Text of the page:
Monday, February 19, 2007


Over the weekend I bought The Klaxons' debut album 'Myths of the Near Future' because I vaguely recalled liking what I heard when RTR-FM had it as their feature album a couple of weeks ago. I didn't recall any details, because I only listen to RTR-FM when my alarm goes off in the morning, and anything I hear has to make it through the foggy layers of sleep to reach my brain. But apparently it made it through, and apparently I liked it, because I bought it and now I'm very happy that I did.

Why I like it is hard to say, since I can't really compare The Klaxons to anyone I know. I looked up a few reviews on the web, and I learned a couple of things.

One, they're part of something called New Rave, or nu-rave, depending on how cool you are, which apparently is almost but not completely unlike Old Rave.

Two, I am totally over that bitchy, sneering, jaded tone universally adopted by the British independent music press. A few of the reviewers actually admitted that they wanted to say how much they liked the album, but because of something a Madchester producer said to the New Musical Express sub-editor in 1994 regarding Damon Albarn's haircut, they couldn't. Or, you know, something like that.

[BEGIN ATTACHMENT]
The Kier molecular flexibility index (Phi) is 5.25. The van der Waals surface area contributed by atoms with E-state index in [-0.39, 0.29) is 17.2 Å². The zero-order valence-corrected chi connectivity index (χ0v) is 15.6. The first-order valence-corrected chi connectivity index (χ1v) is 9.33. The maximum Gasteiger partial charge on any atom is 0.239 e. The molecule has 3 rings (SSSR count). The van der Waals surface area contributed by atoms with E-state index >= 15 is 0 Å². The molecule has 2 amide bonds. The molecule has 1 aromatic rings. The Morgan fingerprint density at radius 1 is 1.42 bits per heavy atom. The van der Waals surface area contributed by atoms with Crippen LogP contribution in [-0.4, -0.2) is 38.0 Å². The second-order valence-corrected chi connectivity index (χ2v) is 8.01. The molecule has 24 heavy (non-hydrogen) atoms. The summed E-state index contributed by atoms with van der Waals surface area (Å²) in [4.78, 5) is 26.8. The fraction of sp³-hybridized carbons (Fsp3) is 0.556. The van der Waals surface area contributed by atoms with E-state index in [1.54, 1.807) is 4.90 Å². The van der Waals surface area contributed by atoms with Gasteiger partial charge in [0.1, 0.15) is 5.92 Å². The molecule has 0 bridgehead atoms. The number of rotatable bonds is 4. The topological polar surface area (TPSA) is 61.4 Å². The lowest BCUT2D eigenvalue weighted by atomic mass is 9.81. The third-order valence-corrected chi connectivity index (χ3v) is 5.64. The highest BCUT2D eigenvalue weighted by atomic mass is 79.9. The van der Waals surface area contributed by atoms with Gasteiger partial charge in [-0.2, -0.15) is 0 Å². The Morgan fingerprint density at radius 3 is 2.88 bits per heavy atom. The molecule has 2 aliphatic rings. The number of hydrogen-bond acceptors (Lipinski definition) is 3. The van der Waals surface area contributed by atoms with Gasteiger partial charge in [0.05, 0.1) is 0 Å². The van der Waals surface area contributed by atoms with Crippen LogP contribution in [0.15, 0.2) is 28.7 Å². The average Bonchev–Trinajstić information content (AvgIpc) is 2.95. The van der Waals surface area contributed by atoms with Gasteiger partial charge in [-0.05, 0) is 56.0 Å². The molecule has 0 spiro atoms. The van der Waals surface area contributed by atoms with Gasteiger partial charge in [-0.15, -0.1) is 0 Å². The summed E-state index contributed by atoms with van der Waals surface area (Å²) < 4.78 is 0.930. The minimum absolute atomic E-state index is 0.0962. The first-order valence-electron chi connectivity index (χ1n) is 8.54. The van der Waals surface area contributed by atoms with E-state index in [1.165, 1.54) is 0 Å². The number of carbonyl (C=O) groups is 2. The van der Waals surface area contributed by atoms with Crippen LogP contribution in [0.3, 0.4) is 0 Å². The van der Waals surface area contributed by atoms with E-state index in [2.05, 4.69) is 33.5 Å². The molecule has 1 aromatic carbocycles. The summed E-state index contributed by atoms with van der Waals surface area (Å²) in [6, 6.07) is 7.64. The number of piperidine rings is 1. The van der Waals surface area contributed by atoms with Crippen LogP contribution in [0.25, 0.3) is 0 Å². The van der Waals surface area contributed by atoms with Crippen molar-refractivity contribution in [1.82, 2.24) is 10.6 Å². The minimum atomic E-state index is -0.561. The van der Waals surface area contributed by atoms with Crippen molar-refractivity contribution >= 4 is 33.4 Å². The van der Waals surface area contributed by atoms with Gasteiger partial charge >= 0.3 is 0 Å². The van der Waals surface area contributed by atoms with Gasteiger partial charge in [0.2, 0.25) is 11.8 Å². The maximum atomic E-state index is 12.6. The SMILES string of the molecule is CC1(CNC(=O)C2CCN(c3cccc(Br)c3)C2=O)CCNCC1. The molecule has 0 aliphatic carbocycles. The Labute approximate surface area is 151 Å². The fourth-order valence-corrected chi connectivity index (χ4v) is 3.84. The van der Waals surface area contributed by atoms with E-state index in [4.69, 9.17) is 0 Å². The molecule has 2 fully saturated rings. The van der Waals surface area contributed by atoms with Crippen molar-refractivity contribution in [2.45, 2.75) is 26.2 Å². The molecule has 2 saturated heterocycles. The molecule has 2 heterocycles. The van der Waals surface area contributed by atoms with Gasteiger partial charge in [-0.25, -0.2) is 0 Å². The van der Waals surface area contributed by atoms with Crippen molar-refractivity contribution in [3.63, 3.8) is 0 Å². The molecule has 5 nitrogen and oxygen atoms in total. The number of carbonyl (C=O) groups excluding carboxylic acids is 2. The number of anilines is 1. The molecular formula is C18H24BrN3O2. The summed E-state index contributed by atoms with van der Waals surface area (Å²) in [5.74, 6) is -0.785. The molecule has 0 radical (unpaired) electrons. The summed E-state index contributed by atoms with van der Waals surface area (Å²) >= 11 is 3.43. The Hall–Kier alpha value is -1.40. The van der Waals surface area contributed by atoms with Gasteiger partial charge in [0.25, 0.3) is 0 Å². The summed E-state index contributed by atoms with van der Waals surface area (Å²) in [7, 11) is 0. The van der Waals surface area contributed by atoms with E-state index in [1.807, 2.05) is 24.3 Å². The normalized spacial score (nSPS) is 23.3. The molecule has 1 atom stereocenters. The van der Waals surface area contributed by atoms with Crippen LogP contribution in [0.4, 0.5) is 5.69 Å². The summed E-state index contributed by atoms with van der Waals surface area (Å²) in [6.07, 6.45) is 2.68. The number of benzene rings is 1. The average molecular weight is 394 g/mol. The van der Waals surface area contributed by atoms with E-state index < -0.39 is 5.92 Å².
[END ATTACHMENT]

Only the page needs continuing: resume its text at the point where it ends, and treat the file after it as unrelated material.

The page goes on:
However, I waded through all the snark and the bitterness, and I did find one idea that seemed to sum them up: they sound like somebody trying to re-record mid-90s dance music using indie-style guitars and drums. And indeed they do. Why couldn't someone just say that at the begining?

Sadly in going to the CD store and reading some music mags, I've also discovered that I am now too old to keep up with music. I mean, I've heard of Gnarls Barkley and Snow Patrol, but if you put a gun to my head and asked me to say what they sounded like, or to name one of their songs, well, I guess my brains would be splattered all over the wall by now. That's not to say that I wouldn't like them if I heard them - I'm not that far into decrepitude yet - but I'm just incapable of keeping up with the ever-changing names.

Maybe it's also a sign on incipient fogeyism that I love OK Go's video for 'Here It Goes Again', without worrying about whether or not it is cool to do so. I salute any young person who says "I will practice flawlessly timed and choreographed treadmill dancing until I can do it in an unbroken three minute take." Therein lies the future of our great civilisation.


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